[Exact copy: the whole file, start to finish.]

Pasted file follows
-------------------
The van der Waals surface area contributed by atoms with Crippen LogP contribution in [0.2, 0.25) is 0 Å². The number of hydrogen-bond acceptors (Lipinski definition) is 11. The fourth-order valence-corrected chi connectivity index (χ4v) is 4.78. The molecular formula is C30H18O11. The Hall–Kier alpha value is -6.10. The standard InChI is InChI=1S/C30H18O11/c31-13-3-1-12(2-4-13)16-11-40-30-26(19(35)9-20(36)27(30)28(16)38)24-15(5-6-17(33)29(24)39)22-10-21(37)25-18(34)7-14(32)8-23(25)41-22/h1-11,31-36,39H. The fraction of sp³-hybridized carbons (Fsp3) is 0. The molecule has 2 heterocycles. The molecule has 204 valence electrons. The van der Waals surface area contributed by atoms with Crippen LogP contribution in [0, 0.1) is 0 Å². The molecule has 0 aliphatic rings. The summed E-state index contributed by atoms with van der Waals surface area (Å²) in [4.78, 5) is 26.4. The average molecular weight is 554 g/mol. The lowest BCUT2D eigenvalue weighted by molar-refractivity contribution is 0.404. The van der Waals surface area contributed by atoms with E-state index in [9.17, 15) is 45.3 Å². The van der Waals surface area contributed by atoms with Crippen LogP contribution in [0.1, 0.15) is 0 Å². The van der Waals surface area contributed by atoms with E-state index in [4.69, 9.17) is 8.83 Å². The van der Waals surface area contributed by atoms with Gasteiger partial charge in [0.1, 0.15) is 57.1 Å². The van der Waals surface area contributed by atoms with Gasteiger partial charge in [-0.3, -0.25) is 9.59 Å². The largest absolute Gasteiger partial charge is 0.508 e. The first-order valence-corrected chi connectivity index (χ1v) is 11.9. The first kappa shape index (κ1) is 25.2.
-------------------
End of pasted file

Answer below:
The van der Waals surface area contributed by atoms with Crippen LogP contribution in [0.2, 0.25) is 0 Å². The number of hydrogen-bond acceptors (Lipinski definition) is 11. The fourth-order valence-corrected chi connectivity index (χ4v) is 4.78. The molecular formula is C30H18O11. The Hall–Kier alpha value is -6.10. The standard InChI is InChI=1S/C30H18O11/c31-13-3-1-12(2-4-13)16-11-40-30-26(19(35)9-20(36)27(30)28(16)38)24-15(5-6-17(33)29(24)39)22-10-21(37)25-18(34)7-14(32)8-23(25)41-22/h1-11,31-36,39H. The fraction of sp³-hybridized carbons (Fsp3) is 0. The molecule has 2 heterocycles. The molecule has 204 valence electrons. The van der Waals surface area contributed by atoms with Crippen LogP contribution in [0, 0.1) is 0 Å². The molecule has 0 aliphatic rings. The summed E-state index contributed by atoms with van der Waals surface area (Å²) in [4.78, 5) is 26.4. The average molecular weight is 554 g/mol. The lowest BCUT2D eigenvalue weighted by molar-refractivity contribution is 0.404. The van der Waals surface area contributed by atoms with E-state index in [9.17, 15) is 45.3 Å². The van der Waals surface area contributed by atoms with Crippen LogP contribution in [0.1, 0.15) is 0 Å². The van der Waals surface area contributed by atoms with E-state index in [4.69, 9.17) is 8.83 Å². The van der Waals surface area contributed by atoms with Gasteiger partial charge in [0.1, 0.15) is 57.1 Å². The van der Waals surface area contributed by atoms with Gasteiger partial charge in [-0.3, -0.25) is 9.59 Å². The largest absolute Gasteiger partial charge is 0.508 e. The first-order valence-corrected chi connectivity index (χ1v) is 11.9. The first kappa shape index (κ1) is 25.2.